Childhood was a perfect time of bliss, but it had its challenges especially of being a “Blerd” in which I resorted to the pits of my imagination. As a child maintaining my interests was simple, but as I got older I had to do more what I considered “soul searching” not only to maintain my interests, but to ultimately find (and continue to find) myself.
Growing up a “Blerd” I found “safe havens” in what I considered alternate realities which were basically spaces that only existed in my imagination (besides my family’s home of course). These “fantasy lands” were often in video games, movies, books, and the places I wrote about in my short stories and drew on occasion. From elementary school I was a little creative always writing short horror fiction based on “Goosebumps” and “Christopher Pike” stories, and making sure to include black characters, POC, and mythical creatures in some sort of way. In addition, I owe my imagination to not having cable, as I remember watching PBS and obsessing over “In Between the Lions” “Sagwa” “Dragon Tales” and other shows that contained animals and imaginary talking species.
I enjoyed my childhood, but even at a young age I was extremely shy and introverted. I would have a small group of friends who I played with during school, recess, etc. and we typically had similar interests. In high school engaging with others was difficult because my interests were typically outside the “norm.” The older I became especially through college, the less friends I seemed to have as I tried to gain some self-confidence and combat my social anxiety. While I didn’t gain many friends during the process, I did rediscover myself in more ways than one especially through the art of music.
“Afrofuturism” was a new term I wasn’t familiar with until my junior year of college, and I didn’t have a full grasping and importance of the term. I didn’t realize it was a combination of arts, science, and technology into a black lens while also implementing African diaspora. Overall “Afrofuturism” celebrates black history’s roots and culture unapologetically (Broadnax, 2018). I was fully able to see, as well as listen to it as I indulged in neo-soul music, as artists such as India Arie, Erykah Badu, Corrine Bailey Rae, etc. who told beautiful stories, embraced their femininity, promoted self-love, and embraced themselves as who they are which aided me in my own journey and accepting my imperfections.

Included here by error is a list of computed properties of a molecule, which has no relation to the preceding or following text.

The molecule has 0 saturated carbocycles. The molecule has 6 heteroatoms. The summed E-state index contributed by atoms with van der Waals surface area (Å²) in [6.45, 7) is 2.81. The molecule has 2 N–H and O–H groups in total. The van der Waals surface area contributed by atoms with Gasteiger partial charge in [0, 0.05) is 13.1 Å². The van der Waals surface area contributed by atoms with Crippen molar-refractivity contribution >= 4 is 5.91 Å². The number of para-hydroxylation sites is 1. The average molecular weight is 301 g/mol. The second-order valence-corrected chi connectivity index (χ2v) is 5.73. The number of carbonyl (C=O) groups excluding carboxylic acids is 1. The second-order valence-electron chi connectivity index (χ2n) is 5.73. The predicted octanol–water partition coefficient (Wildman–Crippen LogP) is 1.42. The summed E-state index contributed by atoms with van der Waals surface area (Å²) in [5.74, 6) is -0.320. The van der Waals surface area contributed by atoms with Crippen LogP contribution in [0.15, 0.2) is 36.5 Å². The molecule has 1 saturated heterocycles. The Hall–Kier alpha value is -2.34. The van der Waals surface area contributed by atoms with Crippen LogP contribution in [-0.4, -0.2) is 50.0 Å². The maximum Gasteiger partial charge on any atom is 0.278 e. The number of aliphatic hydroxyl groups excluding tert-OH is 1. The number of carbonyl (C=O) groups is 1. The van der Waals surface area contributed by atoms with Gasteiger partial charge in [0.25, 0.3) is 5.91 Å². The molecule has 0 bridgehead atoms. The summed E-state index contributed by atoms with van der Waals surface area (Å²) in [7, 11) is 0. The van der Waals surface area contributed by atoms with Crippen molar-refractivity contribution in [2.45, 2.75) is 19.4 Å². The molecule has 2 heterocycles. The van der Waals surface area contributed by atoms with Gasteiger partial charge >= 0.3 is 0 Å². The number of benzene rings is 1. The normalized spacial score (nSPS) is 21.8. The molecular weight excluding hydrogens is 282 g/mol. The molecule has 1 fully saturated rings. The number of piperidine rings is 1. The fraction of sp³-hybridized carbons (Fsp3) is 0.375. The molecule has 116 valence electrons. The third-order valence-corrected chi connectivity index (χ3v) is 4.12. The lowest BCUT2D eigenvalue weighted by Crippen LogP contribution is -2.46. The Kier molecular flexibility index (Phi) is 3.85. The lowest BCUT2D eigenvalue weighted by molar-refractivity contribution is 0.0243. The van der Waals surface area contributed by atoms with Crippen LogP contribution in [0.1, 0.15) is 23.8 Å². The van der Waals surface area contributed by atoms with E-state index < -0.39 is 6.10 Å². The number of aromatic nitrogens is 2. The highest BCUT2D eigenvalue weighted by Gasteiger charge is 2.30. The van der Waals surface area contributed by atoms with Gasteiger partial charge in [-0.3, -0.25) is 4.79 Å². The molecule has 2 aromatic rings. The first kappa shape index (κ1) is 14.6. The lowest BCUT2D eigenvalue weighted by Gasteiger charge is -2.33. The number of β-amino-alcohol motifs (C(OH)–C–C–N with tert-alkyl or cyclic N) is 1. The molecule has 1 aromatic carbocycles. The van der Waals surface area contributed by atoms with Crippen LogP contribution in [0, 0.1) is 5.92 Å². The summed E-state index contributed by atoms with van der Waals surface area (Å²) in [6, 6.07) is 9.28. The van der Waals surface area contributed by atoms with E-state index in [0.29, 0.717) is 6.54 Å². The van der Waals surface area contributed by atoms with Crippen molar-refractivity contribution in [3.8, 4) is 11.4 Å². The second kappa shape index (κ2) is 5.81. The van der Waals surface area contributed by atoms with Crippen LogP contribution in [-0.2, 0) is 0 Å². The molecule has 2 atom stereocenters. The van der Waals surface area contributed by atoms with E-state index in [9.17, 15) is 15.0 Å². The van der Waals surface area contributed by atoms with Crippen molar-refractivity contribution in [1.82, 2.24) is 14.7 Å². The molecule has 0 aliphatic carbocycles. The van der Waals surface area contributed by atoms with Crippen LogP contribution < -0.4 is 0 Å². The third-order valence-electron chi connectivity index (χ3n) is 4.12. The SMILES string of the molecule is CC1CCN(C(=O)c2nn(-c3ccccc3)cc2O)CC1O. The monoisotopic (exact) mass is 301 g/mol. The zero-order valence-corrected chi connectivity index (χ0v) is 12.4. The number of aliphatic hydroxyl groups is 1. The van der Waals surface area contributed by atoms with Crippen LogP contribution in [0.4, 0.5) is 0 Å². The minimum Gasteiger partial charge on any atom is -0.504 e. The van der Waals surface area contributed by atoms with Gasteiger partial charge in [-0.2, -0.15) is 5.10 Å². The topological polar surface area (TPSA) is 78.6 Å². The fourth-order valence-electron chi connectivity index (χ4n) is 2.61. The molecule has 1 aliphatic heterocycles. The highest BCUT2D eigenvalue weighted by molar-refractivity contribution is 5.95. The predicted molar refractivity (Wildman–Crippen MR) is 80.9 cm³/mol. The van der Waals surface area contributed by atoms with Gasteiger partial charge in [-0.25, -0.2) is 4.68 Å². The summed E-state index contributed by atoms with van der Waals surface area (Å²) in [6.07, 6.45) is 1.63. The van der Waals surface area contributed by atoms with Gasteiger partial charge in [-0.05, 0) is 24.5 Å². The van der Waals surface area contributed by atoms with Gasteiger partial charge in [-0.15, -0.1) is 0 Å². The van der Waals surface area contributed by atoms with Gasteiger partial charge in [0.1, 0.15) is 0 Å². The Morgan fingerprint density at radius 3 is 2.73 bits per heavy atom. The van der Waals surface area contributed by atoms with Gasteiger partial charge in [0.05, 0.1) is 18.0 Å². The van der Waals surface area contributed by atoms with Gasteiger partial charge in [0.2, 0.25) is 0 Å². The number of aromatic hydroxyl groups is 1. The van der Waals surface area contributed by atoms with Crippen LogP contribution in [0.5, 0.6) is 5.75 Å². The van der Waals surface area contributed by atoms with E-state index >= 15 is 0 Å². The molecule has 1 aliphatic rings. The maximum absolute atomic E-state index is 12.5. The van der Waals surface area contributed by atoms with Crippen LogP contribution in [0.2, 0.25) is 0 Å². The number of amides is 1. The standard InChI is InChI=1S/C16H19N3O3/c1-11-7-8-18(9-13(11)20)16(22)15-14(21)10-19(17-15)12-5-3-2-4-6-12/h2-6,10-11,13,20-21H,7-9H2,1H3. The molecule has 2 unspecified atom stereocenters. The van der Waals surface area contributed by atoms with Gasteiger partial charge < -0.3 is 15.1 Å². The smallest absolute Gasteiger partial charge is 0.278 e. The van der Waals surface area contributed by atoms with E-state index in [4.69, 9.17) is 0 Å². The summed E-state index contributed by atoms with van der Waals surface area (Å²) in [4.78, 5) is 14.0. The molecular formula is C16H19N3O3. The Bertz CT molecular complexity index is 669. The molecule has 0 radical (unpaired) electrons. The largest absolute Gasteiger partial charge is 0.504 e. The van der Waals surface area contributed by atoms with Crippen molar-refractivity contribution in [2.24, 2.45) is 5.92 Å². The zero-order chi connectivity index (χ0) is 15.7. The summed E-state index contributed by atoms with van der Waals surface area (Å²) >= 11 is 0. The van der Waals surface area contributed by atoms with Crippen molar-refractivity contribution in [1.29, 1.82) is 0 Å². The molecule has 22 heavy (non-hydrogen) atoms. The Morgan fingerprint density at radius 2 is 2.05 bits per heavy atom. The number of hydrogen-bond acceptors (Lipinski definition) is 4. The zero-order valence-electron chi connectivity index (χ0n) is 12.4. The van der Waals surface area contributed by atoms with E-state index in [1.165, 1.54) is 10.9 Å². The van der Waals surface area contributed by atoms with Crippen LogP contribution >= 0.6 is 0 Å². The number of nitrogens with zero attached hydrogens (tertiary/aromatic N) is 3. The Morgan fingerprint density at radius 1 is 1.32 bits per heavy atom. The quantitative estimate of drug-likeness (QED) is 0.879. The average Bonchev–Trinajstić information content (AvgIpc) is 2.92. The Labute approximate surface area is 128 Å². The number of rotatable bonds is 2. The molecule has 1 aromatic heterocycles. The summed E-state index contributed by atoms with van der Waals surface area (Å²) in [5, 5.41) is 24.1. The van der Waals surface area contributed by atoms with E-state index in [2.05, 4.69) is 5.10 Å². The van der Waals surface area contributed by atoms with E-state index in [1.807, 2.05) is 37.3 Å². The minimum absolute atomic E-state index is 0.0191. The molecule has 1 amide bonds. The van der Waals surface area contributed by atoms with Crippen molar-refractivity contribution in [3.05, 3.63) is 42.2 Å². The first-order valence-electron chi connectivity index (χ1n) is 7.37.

As an adult I enjoy movies such as “Black Panther” and “A Wrinkle in Time” because it portrayed African Americans and Women of Color as multidimensional, beings instead of the stereotypical societal portrayals. As a person with anxiety I believe in a healthy fantasy. Yes, I’m still aware of the issues the world face and what’s currently happening in today’s society. Creating a voice in society where everybody is constantly posting pictures, shouting, and screaming can make one feel unheard and even invalidated.
Often times I have learned to be more observant and to simply listen. In fantasy and “Afrofuturism” I have seen and created symbolism that have been applied to the real world. As the old saying goes “Art is a reflection of reality “one can truly learn (and may have already learned) sometimes fantasy can be the best way to view reality. Being an introvert has aided me in my art, writing, my love of literature, and to have an appreciation for the alternate worlds other artist create. As I’m able to see the world in various perspectives.
Broadnax, J. (2018, February 16). What the Heck is Afrofuturism.